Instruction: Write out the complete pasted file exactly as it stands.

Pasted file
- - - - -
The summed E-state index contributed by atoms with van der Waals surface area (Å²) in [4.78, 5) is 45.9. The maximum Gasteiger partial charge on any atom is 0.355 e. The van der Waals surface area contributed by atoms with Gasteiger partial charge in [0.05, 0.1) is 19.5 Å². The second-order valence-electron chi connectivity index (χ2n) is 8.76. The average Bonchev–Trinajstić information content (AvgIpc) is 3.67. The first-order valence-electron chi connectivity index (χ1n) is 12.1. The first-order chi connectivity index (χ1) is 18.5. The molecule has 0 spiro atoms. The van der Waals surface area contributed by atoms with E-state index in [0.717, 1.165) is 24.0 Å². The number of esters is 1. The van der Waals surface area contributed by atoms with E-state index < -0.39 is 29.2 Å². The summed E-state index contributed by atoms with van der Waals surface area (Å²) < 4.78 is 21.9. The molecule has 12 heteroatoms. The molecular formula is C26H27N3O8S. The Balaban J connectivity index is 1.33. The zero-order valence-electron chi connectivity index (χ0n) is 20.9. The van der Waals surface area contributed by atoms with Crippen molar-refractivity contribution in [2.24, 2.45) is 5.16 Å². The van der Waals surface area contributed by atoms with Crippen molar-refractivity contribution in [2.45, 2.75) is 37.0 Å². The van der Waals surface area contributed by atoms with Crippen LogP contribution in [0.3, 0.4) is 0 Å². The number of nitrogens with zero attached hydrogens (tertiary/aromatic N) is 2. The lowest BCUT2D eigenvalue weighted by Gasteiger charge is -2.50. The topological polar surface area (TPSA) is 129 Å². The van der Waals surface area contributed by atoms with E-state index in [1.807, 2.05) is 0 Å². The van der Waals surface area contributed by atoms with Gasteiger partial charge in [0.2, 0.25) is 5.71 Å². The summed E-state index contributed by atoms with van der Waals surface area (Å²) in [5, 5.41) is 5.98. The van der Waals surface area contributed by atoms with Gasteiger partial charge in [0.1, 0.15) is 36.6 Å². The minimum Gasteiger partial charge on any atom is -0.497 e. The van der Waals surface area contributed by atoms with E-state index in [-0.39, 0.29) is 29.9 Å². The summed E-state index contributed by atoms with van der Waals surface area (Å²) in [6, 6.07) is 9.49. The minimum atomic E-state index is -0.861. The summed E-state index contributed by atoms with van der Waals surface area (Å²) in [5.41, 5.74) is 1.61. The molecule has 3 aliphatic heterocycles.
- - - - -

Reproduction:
The summed E-state index contributed by atoms with van der Waals surface area (Å²) in [4.78, 5) is 45.9. The maximum Gasteiger partial charge on any atom is 0.355 e. The van der Waals surface area contributed by atoms with Gasteiger partial charge in [0.05, 0.1) is 19.5 Å². The second-order valence-electron chi connectivity index (χ2n) is 8.76. The average Bonchev–Trinajstić information content (AvgIpc) is 3.67. The first-order valence-electron chi connectivity index (χ1n) is 12.1. The first-order chi connectivity index (χ1) is 18.5. The molecule has 0 spiro atoms. The van der Waals surface area contributed by atoms with E-state index in [0.717, 1.165) is 24.0 Å². The number of esters is 1. The van der Waals surface area contributed by atoms with E-state index < -0.39 is 29.2 Å². The summed E-state index contributed by atoms with van der Waals surface area (Å²) < 4.78 is 21.9. The molecule has 12 heteroatoms. The molecular formula is C26H27N3O8S. The Balaban J connectivity index is 1.33. The zero-order valence-electron chi connectivity index (χ0n) is 20.9. The van der Waals surface area contributed by atoms with Crippen molar-refractivity contribution in [2.24, 2.45) is 5.16 Å². The van der Waals surface area contributed by atoms with Crippen molar-refractivity contribution in [2.45, 2.75) is 37.0 Å². The van der Waals surface area contributed by atoms with Crippen LogP contribution in [0.3, 0.4) is 0 Å². The number of nitrogens with zero attached hydrogens (tertiary/aromatic N) is 2. The lowest BCUT2D eigenvalue weighted by Gasteiger charge is -2.50. The topological polar surface area (TPSA) is 129 Å². The van der Waals surface area contributed by atoms with E-state index in [1.807, 2.05) is 0 Å². The van der Waals surface area contributed by atoms with Gasteiger partial charge in [0.2, 0.25) is 5.71 Å². The summed E-state index contributed by atoms with van der Waals surface area (Å²) in [5, 5.41) is 5.98. The van der Waals surface area contributed by atoms with Gasteiger partial charge in [0.1, 0.15) is 36.6 Å². The minimum Gasteiger partial charge on any atom is -0.497 e. The van der Waals surface area contributed by atoms with E-state index in [-0.39, 0.29) is 29.9 Å². The summed E-state index contributed by atoms with van der Waals surface area (Å²) in [6, 6.07) is 9.49. The minimum atomic E-state index is -0.861. The summed E-state index contributed by atoms with van der Waals surface area (Å²) in [5.41, 5.74) is 1.61. The molecule has 3 aliphatic heterocycles.